Why I Read It: 1800s mystery + steampunkishness = incredible read.
Where I Got It: Review copy from the publisher (thanks!)
Who I Recommend This To: If you are a fan of Sherlock Holmes, Jack the Ripper, or English murder mysteries, you’d enjoy this.
Publisher: Titan Books (2013)
Length: 427 pages
Series: Book 5 of Ignacio Narbondo series; Book 3 of Langdon St. Ives series
Looking at Wikipedia, it was a little difficult to tell where exactly this sits in the series scheme of things, but you have my best guess and the link, so you can go muddle through it yourself, if need be. Honestly, this book works fine as a stand alone even though one can tell that both the main protagonist (St. Ives) and antagonist (Narbondo) have pasts, both with each other and as separate entities. As an introduction to James P. Blaylock‘s body of work, it will have you hooked and looking for more. I truly enjoyed how the suspense built a little at a time in the beginning, and before long we were rolling at a high level of action, concerned for main characters, and itching to thwart Narbondo at every opportunity.
This book combines the history of Victorian England with Holmesian deduction skills and a few steampunk contraptions, such as an airship and special home made rounds for a .30 caliber rifle. Langdon St. Ives and his family recently moved out to the country (his wife’s aunt left them a nice place) to get away from the bustle and intrigue of city life. Indeed, we open with Alice busy fishing, only to find that someone poisons her catch while she is focused on hopefully catching a second pike. Ignacio Narbondo, a known criminal and master mind, is in the area, and St. Ives has no wish to get caught up in whatever scheme he may or may not be up to. Despite warnings from Narbondo’s mother, a neighbor of St. Ives and a spiritualist, St. Ives refuses to get involved until his son disappears.
This is when the real fun starts. St. Ives makes for London, calling in debts by informants and friends alike to track down his son. Also, St. Ives’ ward Finn secretly makes his way to London to redeem himself, as he blames himself for Narbondo abducting young Edward. Mother Laswell, Narbondo’s mum, also travels to London to seek her son out, not even leaving a note for her trusted man Bill Kraken, who figures out her destination anyway and runs after her. Alice is left on the farm with her young daughter and the servants to await the return of her husband and son.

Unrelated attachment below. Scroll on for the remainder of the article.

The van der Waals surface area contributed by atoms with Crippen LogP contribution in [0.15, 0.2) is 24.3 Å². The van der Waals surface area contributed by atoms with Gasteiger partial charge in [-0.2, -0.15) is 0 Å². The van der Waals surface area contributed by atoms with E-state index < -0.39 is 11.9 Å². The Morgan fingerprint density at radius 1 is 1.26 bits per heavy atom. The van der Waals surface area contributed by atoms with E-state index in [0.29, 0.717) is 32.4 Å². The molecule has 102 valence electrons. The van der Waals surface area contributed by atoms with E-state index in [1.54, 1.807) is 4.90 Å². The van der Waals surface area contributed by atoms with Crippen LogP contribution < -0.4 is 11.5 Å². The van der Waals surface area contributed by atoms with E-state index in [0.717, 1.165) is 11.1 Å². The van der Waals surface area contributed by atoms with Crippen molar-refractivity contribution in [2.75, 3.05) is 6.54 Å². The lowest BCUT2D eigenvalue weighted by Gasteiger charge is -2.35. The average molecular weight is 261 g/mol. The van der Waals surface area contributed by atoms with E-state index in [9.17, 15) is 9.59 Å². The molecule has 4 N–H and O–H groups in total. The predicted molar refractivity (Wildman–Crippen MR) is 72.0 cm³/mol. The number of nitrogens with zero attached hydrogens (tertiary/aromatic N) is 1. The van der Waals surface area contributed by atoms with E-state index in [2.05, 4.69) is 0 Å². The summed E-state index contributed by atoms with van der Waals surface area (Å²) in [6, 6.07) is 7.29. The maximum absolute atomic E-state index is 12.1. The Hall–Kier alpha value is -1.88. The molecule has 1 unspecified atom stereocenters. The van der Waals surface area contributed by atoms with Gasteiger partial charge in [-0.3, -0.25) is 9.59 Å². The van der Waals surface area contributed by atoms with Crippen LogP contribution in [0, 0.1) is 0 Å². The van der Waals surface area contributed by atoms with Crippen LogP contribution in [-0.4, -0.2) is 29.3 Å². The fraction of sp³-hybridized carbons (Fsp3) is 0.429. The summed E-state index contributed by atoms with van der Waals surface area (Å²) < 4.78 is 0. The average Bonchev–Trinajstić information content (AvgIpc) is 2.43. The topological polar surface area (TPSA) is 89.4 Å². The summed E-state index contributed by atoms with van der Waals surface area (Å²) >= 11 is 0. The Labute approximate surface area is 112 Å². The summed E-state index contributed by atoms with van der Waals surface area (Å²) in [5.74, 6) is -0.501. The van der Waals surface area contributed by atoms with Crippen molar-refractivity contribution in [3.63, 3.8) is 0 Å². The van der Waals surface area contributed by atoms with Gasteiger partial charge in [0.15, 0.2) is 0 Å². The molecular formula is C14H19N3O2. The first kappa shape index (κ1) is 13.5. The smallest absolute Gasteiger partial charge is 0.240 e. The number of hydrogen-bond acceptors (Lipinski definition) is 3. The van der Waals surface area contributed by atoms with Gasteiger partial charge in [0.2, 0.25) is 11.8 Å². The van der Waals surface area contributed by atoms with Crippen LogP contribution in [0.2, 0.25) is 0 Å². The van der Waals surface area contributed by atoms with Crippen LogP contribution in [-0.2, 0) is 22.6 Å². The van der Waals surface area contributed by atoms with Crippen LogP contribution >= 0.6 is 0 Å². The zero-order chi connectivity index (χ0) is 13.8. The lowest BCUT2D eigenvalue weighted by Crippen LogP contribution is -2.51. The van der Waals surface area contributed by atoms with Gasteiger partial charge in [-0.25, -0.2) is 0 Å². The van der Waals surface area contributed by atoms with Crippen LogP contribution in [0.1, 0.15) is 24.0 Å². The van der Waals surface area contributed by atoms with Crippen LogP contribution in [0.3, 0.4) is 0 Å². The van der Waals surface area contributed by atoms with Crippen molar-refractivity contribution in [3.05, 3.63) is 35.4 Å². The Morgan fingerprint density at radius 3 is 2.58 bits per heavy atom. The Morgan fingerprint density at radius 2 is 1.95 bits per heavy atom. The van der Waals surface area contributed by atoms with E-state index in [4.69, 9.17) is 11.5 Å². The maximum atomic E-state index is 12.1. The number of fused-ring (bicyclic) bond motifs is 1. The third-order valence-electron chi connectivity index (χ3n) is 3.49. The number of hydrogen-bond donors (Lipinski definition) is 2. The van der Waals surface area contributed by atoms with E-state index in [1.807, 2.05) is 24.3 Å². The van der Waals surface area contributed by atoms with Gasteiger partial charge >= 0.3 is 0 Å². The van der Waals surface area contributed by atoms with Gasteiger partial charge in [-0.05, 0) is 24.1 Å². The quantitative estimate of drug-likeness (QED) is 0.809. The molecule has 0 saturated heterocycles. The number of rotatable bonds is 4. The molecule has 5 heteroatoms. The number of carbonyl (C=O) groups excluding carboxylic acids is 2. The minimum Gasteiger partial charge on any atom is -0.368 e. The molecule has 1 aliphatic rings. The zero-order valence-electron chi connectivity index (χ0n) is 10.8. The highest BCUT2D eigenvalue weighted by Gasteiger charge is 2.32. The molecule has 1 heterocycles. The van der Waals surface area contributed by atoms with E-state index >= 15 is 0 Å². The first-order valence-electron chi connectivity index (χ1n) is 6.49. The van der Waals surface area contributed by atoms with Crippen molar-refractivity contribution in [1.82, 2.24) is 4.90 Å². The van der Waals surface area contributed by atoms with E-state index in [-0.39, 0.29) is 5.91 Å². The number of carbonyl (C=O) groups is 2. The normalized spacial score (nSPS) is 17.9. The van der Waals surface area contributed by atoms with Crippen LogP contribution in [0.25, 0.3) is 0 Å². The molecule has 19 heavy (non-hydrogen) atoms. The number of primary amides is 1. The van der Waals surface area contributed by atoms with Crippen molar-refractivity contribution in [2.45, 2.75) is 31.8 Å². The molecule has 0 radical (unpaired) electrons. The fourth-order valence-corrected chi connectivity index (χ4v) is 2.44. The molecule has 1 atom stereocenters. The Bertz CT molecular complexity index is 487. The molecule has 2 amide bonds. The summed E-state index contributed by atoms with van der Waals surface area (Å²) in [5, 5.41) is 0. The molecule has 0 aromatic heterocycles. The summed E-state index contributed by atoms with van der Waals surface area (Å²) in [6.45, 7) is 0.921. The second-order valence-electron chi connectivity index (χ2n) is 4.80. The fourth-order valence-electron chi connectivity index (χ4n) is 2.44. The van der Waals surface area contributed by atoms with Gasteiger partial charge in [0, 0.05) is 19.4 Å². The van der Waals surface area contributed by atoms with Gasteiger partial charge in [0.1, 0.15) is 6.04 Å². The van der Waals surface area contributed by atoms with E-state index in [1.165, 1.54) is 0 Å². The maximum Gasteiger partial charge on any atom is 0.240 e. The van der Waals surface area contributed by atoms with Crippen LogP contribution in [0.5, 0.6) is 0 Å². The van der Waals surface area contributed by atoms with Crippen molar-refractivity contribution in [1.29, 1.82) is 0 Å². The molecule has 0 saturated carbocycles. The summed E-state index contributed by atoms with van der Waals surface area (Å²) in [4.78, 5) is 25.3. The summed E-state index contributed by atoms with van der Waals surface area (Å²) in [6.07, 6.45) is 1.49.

Here Blaylock does a masterful job of revealing Narbondo’s past bit by bit, along with his current scheme so that the reader is left guessing the details to the end. We get the nitty gritty of foggy London, along with a paranormal aspect, as Narbondo is carrying around his half-brother’s skull, which he has turned into a spirit prison. From time to time, he shows this spirit off, causing speculation and fear. Mother Laswell is also something of a spiritualist and uses her talents and a friend’s aid in tracking Narbondo. Throw in an airship, some mechanical toys, and a few high-tech (for the time) weapons, and you also have that steampunk feel without it being overused.
The character development in this novel was well done, with each character having a past and potentially a future. I was engrossed in the St. Ives family from the beginning, but even the ‘bad guys’ were intriguing with some being totally loathsome and deserving death and others caught up in circumstances. The plot was revealed at a suspenseful pace, allowing the reader to put clues together and still keeping the reader guessing about details until the end. Subplots entangled together nicely towards the end. My one criticism is that the ending felt rushed compared to the rest of the novel. SPOILER ALERT Indeed, the ending of Narbondo was a little too simple, easy, and the use of the trapped spirit in this matter seemed a little cliched END SPOILER.
What I Liked: Complex characters left and right; Finn has such an interesting past, one that he prefers not to chat about; Bill Kraken and his simple straight-forward love of Mother Laswell; Alice gets involved in the last quarter of the book; there is a guest appearance of Arthur Doyle; the airship is put to good use; Narbondo isn’t a nebulous evil – no! the vivisection pretty well defines his level of evil; incredible food that had me jealous of the lucky, feasting characters; the cover.
What I Disliked: Capable Alice gets to sit home fretting for 3 quarters of the book; the ending was a little abrupt compared to the rest of the book.